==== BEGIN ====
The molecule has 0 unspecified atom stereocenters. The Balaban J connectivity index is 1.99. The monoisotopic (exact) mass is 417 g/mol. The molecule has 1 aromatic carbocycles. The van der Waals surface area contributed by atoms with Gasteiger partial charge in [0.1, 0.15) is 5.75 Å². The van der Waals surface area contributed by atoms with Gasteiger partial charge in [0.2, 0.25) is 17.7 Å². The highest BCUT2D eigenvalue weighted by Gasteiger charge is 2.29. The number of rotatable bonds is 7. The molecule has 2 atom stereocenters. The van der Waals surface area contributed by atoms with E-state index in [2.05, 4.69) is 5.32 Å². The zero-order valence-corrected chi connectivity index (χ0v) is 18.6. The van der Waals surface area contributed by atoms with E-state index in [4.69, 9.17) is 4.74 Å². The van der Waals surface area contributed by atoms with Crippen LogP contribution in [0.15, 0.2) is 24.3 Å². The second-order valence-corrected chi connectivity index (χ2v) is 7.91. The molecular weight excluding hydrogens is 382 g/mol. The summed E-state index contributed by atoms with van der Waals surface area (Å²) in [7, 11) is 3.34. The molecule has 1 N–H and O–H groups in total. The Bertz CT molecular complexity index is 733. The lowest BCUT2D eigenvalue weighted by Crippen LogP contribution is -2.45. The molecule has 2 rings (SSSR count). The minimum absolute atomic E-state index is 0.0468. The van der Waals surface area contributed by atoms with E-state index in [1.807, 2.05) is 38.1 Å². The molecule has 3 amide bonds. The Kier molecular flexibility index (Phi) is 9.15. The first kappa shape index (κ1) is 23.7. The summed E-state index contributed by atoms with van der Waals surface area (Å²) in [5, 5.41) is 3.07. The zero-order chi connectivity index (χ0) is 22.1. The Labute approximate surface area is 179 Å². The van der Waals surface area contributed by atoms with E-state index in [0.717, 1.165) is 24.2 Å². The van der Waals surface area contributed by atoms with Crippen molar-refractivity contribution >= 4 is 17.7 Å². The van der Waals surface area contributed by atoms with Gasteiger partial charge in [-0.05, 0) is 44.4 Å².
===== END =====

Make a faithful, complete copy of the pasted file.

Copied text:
The molecule has 0 unspecified atom stereocenters. The Balaban J connectivity index is 1.99. The monoisotopic (exact) mass is 417 g/mol. The molecule has 1 aromatic carbocycles. The van der Waals surface area contributed by atoms with Gasteiger partial charge in [0.1, 0.15) is 5.75 Å². The van der Waals surface area contributed by atoms with Gasteiger partial charge in [0.2, 0.25) is 17.7 Å². The highest BCUT2D eigenvalue weighted by Gasteiger charge is 2.29. The number of rotatable bonds is 7. The molecule has 2 atom stereocenters. The van der Waals surface area contributed by atoms with E-state index in [2.05, 4.69) is 5.32 Å². The zero-order valence-corrected chi connectivity index (χ0v) is 18.6. The van der Waals surface area contributed by atoms with E-state index in [4.69, 9.17) is 4.74 Å². The van der Waals surface area contributed by atoms with Crippen LogP contribution in [0.15, 0.2) is 24.3 Å². The second-order valence-corrected chi connectivity index (χ2v) is 7.91. The molecular weight excluding hydrogens is 382 g/mol. The summed E-state index contributed by atoms with van der Waals surface area (Å²) in [7, 11) is 3.34. The molecule has 1 N–H and O–H groups in total. The Bertz CT molecular complexity index is 733. The lowest BCUT2D eigenvalue weighted by Crippen LogP contribution is -2.45. The molecule has 2 rings (SSSR count). The minimum absolute atomic E-state index is 0.0468. The van der Waals surface area contributed by atoms with E-state index in [1.807, 2.05) is 38.1 Å². The molecule has 3 amide bonds. The Kier molecular flexibility index (Phi) is 9.15. The first kappa shape index (κ1) is 23.7. The summed E-state index contributed by atoms with van der Waals surface area (Å²) in [5, 5.41) is 3.07. The zero-order chi connectivity index (χ0) is 22.1. The Labute approximate surface area is 179 Å². The van der Waals surface area contributed by atoms with E-state index in [0.717, 1.165) is 24.2 Å². The van der Waals surface area contributed by atoms with Crippen molar-refractivity contribution >= 4 is 17.7 Å². The van der Waals surface area contributed by atoms with Gasteiger partial charge in [-0.05, 0) is 44.4 Å².